Whole Foods Market reported quarterly earnings that beat analysts' expectations on Wednesday, but revenue trailed.» Read More
Jon Hilsenrath, money and investing news editor at The Wall Street Journal, offered CNBC his weekly "Five for Five": the five stocks investors must watch this week.
After Wall Street's best week in a long time, Bob Doll, BlackRock vice chairman and CIO of global equities, calls the U.S. "the best house in a bad neighborhood."
Retailers are typically obsessed with what to put under their roofs, not on them. Yet the nation’s biggest store chains are coming to see their immense, flat roofs as an untapped resource.
Wall Street may extend its recovery push next week as investors bet that a further drop in oil prices will restrain inflation and boost prospects for profit growth.
What can be expected as earnings season begins for the retailers? It was a rough start, with lower-than-expected numbers released yesterday. But with the downward movement of oil and the strengthening US dollar, retail may see an upswing.
Stocks could sprint higher into the coming week, as a strengthening dollar and declining commodities prices encourage buyers hoping for a reprieve from inflation.
Stocks rallied Friday as a more than $4 a barrel drop in oil prices offset the drag of Fannie Mae's earnings miss. It's going to be the same story next week: Energy prices. Even if there are disappointments in CPI or Wal-Mart's earnings, investors are expected to overlook them as the drop in gas prices puts more money in consumers' pockets.
For the week ending Friday, August 8, 2008, the U.S. markets ended the week on a positive note, cheered by a retreat in commodity prices, a Fed’s decision to keep rates steady at 2%, better-than-expected results in pending home sales, and a stronger dollar.
David Pearl of Epoch Investment Partners and David Moon of Moon Capital Management offered CNBC their insights. (Part 2: Personal Products)
Candy maker Mars Snackfood is preparing to launch M&M’s Premiums, changing everything from the formulation to the packaging, price and flavor, The New York Times reports.
European stocks were seen retreating on Friday, following a sell-off on Wall Street overnight on AIG's big losses and Wal-Mart's cautious sales forecast, but weakness in the euro could support shares of exporters such as industrials and automakers.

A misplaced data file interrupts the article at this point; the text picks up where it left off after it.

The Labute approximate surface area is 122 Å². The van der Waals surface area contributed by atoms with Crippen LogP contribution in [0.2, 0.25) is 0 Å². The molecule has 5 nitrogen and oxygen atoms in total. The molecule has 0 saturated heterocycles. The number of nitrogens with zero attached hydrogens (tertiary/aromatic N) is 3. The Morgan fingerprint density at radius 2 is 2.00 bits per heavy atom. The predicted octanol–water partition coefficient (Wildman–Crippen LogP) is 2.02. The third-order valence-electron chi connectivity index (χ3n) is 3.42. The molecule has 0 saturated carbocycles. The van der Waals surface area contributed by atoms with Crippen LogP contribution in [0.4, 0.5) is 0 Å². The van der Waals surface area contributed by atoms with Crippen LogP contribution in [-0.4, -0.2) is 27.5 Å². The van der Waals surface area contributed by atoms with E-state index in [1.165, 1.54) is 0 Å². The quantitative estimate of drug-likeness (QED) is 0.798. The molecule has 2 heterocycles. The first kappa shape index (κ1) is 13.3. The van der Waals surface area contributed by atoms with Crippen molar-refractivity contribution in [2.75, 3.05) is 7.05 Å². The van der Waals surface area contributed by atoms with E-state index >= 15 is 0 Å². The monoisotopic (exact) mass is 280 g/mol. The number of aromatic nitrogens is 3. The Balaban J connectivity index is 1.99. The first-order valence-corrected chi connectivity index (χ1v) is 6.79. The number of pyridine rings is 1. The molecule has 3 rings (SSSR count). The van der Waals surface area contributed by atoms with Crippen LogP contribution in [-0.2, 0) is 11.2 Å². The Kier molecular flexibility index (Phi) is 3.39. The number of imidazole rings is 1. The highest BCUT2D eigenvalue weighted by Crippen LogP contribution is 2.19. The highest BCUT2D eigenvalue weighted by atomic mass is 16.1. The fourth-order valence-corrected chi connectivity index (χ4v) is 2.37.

Here's the Thursday edition of the Fast Money Final Trade. The crew presents tomorrow's best trades, right now!
"[The] stock market: a loser across the board. It was a loser early, it stayed a loser and became a bigger loser as the day went on," Dylan summed up Thursday's trading with that one statement, as AIG and Wal-mart lead the Dow's one-day, 225-point dive. A few lone tech stocks were the only winners in an otherwise distressed market. Adding to the bearish environment was the morning's new jobless claim numbers, the highest reported in several months.
Stocks ended near session lows as oil ended above $120 a barrel and two Dow components missed the Street's targets.
Stocks pared some losses Thursday afternoon as oil prices flattened out. Putting pressure on stocks today was a quartet of dismal news: a rise in jobless claims, oil's resurgence, Wal-Mart's sales miss and AIG's wider-than-expected loss.
The pitter-patter of little feet and the high-pitched cries of infants may seem louder lately, but it's music to the ears of many companies that cater to infants and children.
David Strasser of Banc of America Securities says there's value for the investor who shops where consumers are already shopping.
Stocks opened lower, clipped by a quartet of dismal news: a rise in jobless claims, oil's resurgence, Wal-Mart's sales miss and AIG's wider-than-expected loss. But a better-than-expected report on home sales helped shave a few points off the decline.
Early July sales results from retailers have been disappointing, with many falling short of analyst estimates. It also appears that the benefit from tax rebate checks is beginning to wane.
Today’s consumer credit report is expected to show that the economic slowdown caused consumers to borrow less readily in June, but David Malpass, president of Encima Global, disagreed.